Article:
What am I doing when I am knowing?
One’s answer to this question, as I noted earlier, will be a cognitional theory. Lonergan believed that in order to know how we come to know anything, we need to pay close attention to the things that go on in our consciousness.
He listed the following as the “basic pattern of operations”:
seeing, hearing, touching, smelling, tasting, inquiring, imagining, understanding, conceiving, formulating, reflecting, marshalling and weighing the evidence, judging, deliberating, evaluating, deciding, speaking, writing.1
Presumably most if not all of these operations are familiar to you.
The first thing to be noted is that all of these operations are intentional. This is another potentially misleading term. The most common meaning of this term is roughly synonymous with the word “deliberate,” but that is not how Lonergan is using it here. He is referring to the fact that each of these operations requires an object. So, for example, one cannot see without seeing something, nor can one imagine without imagining something, and so on. The something in each case is what Lonergan calls the object.2
Lonergan further explains,
To say that the operations intend objects is to refer to such facts as that by seeing there becomes present what is seen, by hearing there becomes present what is heard, by imagining there becomes present what is imagined, and so on, where in each case the presence in question is a psychological event.3
Now, operations imply an operator, and the operator is called the subject. The operations are performed consciously, and it is through these operations that the operator is conscious.
The operations are diverse, and so too are the objects intended by them. Lonergan identified four levels of consciousness and intentionality:
- The empirical level, the level of experiencing: sensing, perceiving, imagining, feeling, and so on.
- The intellectual level, the level of understanding: inquiring, understanding, conceiving, and so on.
- The rational level, the level of judging: reflecting, marshalling and weighing the evidence, passing judgment on the truth or falsity, or the certainty or probability, of a statement.
- The responsible level, the level of deciding: considering possible courses of action, evaluating them, deciding whether to carry them out, etc.4
This is how Lonergan describes the subject’s movement through these levels:
Our consciousness expands in a new dimension when from mere experiencing we turn to the effort to understand what we have experienced. A third dimension of rationality emerges when the content of our acts of understanding is regarded as, of itself, a mere bright idea and we endeavor to settle what really is so. A fourth dimension comes to the fore when judgment on the facts is followed by deliberation on what we are to do about them.5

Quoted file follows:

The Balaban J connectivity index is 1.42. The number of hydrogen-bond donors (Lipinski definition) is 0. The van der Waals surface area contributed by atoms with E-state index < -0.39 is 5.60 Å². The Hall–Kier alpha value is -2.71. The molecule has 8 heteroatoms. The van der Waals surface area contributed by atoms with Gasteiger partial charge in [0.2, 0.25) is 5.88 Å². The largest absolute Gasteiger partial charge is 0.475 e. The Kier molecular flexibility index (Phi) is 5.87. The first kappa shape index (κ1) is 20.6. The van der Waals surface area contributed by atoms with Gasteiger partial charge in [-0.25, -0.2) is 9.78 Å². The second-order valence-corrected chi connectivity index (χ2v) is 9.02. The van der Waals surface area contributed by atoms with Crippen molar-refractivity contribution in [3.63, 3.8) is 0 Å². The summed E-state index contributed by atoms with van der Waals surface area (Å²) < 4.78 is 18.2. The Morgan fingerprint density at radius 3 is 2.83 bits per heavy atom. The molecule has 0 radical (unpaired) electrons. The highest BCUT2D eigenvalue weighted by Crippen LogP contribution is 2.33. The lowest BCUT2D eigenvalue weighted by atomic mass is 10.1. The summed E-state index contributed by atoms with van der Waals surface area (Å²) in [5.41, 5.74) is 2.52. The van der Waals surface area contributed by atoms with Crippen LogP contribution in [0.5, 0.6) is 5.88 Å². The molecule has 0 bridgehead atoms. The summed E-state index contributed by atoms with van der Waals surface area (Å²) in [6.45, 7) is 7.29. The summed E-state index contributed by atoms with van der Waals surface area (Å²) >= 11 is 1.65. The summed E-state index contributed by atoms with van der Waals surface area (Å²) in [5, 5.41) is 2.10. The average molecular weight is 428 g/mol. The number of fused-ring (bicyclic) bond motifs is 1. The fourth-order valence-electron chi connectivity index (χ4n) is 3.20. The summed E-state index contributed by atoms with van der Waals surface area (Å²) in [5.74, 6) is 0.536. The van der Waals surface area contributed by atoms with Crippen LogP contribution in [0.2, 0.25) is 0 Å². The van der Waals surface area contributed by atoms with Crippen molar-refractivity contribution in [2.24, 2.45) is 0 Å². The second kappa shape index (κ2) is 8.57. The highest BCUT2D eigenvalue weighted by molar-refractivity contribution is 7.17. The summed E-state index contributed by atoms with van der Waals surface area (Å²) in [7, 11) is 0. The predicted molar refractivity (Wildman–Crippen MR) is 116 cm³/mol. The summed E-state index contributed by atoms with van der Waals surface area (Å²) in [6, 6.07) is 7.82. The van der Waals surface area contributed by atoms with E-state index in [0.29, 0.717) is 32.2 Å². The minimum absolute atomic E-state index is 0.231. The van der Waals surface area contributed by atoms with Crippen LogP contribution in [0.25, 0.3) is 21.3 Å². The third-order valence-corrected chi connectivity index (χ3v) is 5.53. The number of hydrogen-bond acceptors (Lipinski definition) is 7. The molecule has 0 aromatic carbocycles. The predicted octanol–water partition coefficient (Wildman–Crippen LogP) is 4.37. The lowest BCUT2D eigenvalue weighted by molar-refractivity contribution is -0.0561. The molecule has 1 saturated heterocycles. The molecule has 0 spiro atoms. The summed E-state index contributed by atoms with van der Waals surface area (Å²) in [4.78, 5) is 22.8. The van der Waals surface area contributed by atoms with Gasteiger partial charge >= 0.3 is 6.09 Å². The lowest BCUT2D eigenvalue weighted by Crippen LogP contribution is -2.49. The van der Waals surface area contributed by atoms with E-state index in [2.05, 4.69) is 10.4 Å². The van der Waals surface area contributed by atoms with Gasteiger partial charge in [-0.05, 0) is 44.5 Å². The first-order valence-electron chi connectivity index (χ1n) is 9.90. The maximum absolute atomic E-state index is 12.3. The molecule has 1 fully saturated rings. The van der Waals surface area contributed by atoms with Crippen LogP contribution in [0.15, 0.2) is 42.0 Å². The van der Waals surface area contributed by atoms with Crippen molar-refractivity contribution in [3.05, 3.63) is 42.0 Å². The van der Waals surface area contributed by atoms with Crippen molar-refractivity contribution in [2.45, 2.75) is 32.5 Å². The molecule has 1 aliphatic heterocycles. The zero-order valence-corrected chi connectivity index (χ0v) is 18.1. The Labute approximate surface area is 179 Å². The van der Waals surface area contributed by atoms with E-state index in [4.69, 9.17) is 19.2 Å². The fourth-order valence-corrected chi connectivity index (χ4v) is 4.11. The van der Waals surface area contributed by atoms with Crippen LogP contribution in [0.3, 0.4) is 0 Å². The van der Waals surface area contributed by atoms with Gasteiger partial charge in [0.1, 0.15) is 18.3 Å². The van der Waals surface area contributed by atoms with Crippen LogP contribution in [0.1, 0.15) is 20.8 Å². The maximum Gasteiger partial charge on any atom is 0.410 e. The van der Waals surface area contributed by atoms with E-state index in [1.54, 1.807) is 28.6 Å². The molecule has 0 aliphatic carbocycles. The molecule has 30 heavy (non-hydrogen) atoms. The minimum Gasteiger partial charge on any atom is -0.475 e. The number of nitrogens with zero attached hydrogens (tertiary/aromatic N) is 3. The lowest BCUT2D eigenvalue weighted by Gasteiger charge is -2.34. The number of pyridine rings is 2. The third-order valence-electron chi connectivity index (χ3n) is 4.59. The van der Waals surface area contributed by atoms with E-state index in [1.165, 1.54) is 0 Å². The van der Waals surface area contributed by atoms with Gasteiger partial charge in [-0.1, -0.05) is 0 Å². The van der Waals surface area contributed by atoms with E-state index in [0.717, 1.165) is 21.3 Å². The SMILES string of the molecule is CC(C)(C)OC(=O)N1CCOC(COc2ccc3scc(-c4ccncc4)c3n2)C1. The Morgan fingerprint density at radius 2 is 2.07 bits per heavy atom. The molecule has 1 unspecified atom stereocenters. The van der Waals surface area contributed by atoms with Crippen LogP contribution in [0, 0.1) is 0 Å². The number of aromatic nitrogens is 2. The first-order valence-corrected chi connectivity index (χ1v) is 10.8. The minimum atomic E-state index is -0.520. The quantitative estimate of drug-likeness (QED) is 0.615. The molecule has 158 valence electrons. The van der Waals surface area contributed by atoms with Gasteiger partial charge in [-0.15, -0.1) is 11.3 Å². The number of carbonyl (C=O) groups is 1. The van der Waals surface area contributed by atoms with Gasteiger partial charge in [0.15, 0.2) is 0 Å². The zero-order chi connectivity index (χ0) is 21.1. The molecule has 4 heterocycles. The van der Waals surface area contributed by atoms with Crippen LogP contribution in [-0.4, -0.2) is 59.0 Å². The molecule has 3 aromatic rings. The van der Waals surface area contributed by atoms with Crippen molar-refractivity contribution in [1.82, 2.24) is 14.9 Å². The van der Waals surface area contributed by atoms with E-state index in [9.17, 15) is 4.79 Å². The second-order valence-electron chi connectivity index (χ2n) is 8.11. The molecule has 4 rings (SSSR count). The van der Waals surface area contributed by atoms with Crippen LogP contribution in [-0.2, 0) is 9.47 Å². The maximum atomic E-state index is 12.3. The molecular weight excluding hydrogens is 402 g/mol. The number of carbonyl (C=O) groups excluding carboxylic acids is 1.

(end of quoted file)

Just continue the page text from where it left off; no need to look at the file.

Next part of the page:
More succinctly, we can say that every act of knowing involves a pattern of experiencing, understanding, and judging. [The fourth level, of deciding, while extremely important, is not constitutive of knowing as such. We come to know many things without making any decision about what to do them. The responsible level will be treated separately.] I’ll briefly describe each level, leaving a more detailed explanation (with concrete examples) for later:
Experiencing. If someone is in a deep coma, or is undergoing dreamless sleep, they cannot come to know anything. So experiencing is necessarily a part of knowing. But, contrary to the claims of empiricist philosophy, experience it is not in itself constitutive of knowledge. What we experience is, by itself, nothing more than scraps of data.
Understanding. To the data of our experience we put the question, “What is it?” Lonergan calls this the “question for intelligence.” Our answer comes in the form of an insight. We have an insight whenever we come to understand something. Merely arriving at an insight is not constitutive of knowledge, either. Our answer to the question “What is it?” might well be correct, but it could also be incorrect.
Judging. With regard to our insight we ask the question, “Is it so?” This is the “question for reflection.” It’s here that we judge whether there is adequate grounds to support our initial insight. The question for reflection is answered with a further insight, what Lonergan calls a reflective insight.
That, in a nutshell, is Lonergan’s answer (as I understand it, anyway) to the question, “What am I doing when I am knowing.” But why is doing that knowing? That is the second basic question which I’ll take up next.
The next post, “Epistemology,” is forthcoming.
1. Bernard Lonergan, Method in Theology, 6.
2. For a helpful explanation of the various meanings of “intention” and “intentionality,” see Michael Vertin, “Intention, Intentionality.” The New Dictionary of Catholic Spirituality. Michael Downey, ed. Collegeville, MN: Liturgical Press, 2000: 542-543.
3. Lonergan, Method, 7.
4. Lonergan, Method, 9.
5. Lonergan, Method, 9.